Complementarianism is the theological view that while women and men share ontological equality (i.e. both are made in the image of God), they nonetheless properly have different roles in church, the home and the wider society. The way this often cashes out in church is that women should not teach or be in authority over men. Most complementarians (at least most that I meet) don’t have a problem with women teaching men in areas other than theology and related disciplines. So, for example, they would be open to a woman being an English professor or even the head architect of a new church building project. But they would insist that women should not teach in the church. One of the favorite passages of complementarians comes from 1 Timothy 2:11-15:
A woman should learn in quietness and full submission. 12 I do not permit a woman to teach or to assume authority over a man; she must be quiet. 13 For Adam was formed first, then Eve. 14 And Adam was not the one deceived; it was the woman who was deceived and became a sinner. 15 But women will be saved through childbearing—if they continue in faith, love and holiness with propriety.
Of course the egalitarians (those who defend the position that ontological gender equality equates to equality of leadership roles as well) have their responses as to how passages like 1 Timothy 2:11-15 are best interpreted. But that’s not my interest here.
Instead, I will argue that the complementarian position becomes mired in hopeless casuistry when faced with the endless complexity of real life circumstances.
Let’s start off with a concrete scenario that I once presented to a complementarian:
The year is 1960. A world famous female Christian professor of the Bible is flying in a Twin Otter in the Arctic with two relatively uneducated non-Christian oil riggers. Suddenly the plane goes down in a blizzard hundreds of kilometers off their planned flight route. The three are uninjured but they recognize it is unlikely that they will be found for months. And so they quickly set up camp. Once they are settled and have secure food and shelter, the professor begins teaching the Bible to the two oil workers. Is that okay?
The complementarian replied:
Yes, that’s okay because the two oil workers are not Christians. But if they become Christians then she can no longer teach them. Instead, they must begin teaching her.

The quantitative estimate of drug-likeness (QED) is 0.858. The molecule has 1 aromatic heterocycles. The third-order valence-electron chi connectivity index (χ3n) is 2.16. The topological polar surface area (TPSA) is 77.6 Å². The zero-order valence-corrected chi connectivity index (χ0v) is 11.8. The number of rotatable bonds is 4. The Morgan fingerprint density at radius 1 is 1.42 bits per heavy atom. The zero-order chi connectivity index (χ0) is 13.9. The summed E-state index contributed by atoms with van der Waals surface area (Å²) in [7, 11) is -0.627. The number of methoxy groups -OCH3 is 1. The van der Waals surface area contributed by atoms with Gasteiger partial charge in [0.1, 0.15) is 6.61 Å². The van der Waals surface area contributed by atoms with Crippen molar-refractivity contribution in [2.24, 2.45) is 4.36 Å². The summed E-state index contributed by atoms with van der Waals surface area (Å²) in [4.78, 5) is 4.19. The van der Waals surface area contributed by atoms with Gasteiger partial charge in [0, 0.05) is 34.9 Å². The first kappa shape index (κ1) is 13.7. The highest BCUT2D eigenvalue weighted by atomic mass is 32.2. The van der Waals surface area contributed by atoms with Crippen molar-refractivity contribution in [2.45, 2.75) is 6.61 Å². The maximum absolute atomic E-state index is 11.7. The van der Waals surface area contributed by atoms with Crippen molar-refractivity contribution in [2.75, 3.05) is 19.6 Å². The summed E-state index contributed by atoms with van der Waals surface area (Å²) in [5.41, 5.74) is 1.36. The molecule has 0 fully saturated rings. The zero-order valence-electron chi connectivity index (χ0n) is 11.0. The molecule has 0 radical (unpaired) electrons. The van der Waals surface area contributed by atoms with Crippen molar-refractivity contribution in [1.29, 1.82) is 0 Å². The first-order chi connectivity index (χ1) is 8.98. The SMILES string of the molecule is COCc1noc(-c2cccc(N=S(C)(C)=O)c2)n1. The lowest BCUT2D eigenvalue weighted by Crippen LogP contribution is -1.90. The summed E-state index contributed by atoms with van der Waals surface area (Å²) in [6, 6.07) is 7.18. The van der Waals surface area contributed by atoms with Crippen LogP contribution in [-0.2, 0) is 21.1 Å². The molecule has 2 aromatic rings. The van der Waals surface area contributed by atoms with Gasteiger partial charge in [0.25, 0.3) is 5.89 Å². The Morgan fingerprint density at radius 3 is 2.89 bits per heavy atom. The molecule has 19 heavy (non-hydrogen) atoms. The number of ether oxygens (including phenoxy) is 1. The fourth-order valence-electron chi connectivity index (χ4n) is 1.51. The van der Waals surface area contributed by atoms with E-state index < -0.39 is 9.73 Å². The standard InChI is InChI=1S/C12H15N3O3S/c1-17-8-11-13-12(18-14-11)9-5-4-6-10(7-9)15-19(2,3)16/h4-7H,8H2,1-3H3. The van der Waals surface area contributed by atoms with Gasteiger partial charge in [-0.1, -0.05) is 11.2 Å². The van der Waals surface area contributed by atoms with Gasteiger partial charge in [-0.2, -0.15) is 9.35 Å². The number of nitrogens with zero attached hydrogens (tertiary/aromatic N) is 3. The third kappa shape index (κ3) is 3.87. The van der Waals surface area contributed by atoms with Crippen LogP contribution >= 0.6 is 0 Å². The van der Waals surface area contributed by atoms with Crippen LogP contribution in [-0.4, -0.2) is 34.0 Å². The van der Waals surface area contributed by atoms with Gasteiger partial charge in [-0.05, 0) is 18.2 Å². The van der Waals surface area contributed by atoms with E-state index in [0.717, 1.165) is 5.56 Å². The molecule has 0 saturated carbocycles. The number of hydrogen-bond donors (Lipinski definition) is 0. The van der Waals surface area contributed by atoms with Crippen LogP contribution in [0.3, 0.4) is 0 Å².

Nothing I said from that point on could dissuade my complementarian friend from this conclusion. He was adamant: Paul was clear that women cannot teach men. So there really is nothing else to discuss.
Perhaps there is a way around my friend’s rigorous stipulation. For example, maybe the professor could write lecture notes to the oil riggers and then the oil riggers could read those notes back to the professor so that in the process of “teaching” the professor they could receive their own instruction. Is this a viable loophole?
Unfortunately, I can’t help but view such reasoning as the worst kind of casuistry.
Another way to poke holes in complementarian casuistry is by considering the blurring of topics. Can a woman teach a man biblical theology? No? What about historical theology? No? What about church history? No? What about secular history with significant tracts of church-related issues?
Can a woman teach a man systematic theology? No? What about philosophical theology? No? What about philosophy of religion? No? What about philosophy with significant sections of philosophy of religion?
Can a woman teach a man presbyterian governance? No? What about the presbyterial roots of modern representational democracies? No? What about modern representational democracy that makes reference to the presbyterial roots of modern representational democracies?
Once again, we are emeshed in endless casuistry.
Finally, what happens to the teaching authority of a “male” pastor who, it turns out, was born a hermaphrodite? What do you do with people who don’t fit into cleanly defined gender categories in the first place?
In comparison to this dizzying complexity we have the egalitarian position that makes a simple observation: If you’re gifted at teaching then teach. If you’re gifted at leading then lead. And if you’re gifted at making endless casuistic qualifications … then become a complementarian.